In a study by Robinson and Cardozo,10 about 20% of postmenopausal women had severe urgency and almost 50% had stress UI (SUI). In particular, urge UI is more prevalent after menopause than before menopause, and its prevalence increases with time in women with estrogen deficiency. Since ERs are present in the trigone of the bladder and in the squamous epithelium of both the proximal and distal urethra, estrogen may increase the sensory threshold of the bladder and urethral closure pressure.10 The study by Hyun et al.11 suggested that the major cause of UI in postmenopausal women was the intrinsic sphincteric dysfunction related to altered connective tissue following estrogen deficiency, while the anatomical change was the most responsible factor of UI in premenopausal women.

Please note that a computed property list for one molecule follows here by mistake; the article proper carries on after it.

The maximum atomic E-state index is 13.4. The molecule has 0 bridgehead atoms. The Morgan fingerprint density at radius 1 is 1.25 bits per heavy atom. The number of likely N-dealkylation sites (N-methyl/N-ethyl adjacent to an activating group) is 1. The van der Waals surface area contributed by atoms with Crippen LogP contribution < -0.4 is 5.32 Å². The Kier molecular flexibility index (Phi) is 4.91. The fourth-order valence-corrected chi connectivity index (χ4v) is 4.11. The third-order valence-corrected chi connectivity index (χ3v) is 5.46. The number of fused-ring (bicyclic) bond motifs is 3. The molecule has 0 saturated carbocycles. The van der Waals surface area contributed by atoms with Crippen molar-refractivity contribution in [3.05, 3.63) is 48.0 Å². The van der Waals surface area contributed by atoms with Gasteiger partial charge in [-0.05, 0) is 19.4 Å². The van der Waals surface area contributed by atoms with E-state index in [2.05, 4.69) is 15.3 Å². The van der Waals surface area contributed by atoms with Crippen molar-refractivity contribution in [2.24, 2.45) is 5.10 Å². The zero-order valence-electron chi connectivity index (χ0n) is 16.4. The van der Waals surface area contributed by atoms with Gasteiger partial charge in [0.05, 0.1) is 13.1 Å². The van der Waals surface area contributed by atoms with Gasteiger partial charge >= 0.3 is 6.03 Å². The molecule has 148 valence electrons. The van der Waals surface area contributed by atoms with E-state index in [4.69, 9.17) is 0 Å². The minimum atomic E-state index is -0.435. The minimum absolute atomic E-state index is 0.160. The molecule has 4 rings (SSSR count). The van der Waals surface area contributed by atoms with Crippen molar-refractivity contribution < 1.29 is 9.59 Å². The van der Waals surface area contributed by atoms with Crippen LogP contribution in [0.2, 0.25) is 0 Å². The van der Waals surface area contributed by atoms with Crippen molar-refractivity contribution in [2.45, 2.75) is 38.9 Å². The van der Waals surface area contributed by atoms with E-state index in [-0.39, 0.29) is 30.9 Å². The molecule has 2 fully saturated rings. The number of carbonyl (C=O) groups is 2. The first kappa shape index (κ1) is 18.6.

The incidence of UTI rises dramatically in elderly women. Studies have shown that 15% to 20% of women aged 65 to 70 years and 20% to 50% of women aged > 80 years have bacteriuria.1213 Postmenopausal and premenopausal women may have different risk factors for UTI. While sexual intercourse is the most common cause among younger women, UI, anatomic changes such as a cystocele, increased residual urine and diabetes are the risk factors for recurrent UTI in older women.12 Lack of awareness of the association between recurrent UTIs and GSM may result in multiple unnecessary courses of antibiotic therapy, antibiotic prophylaxis, and altered patterns of antimicrobial drug resistance.114

GSM and Quality of Life (QOL)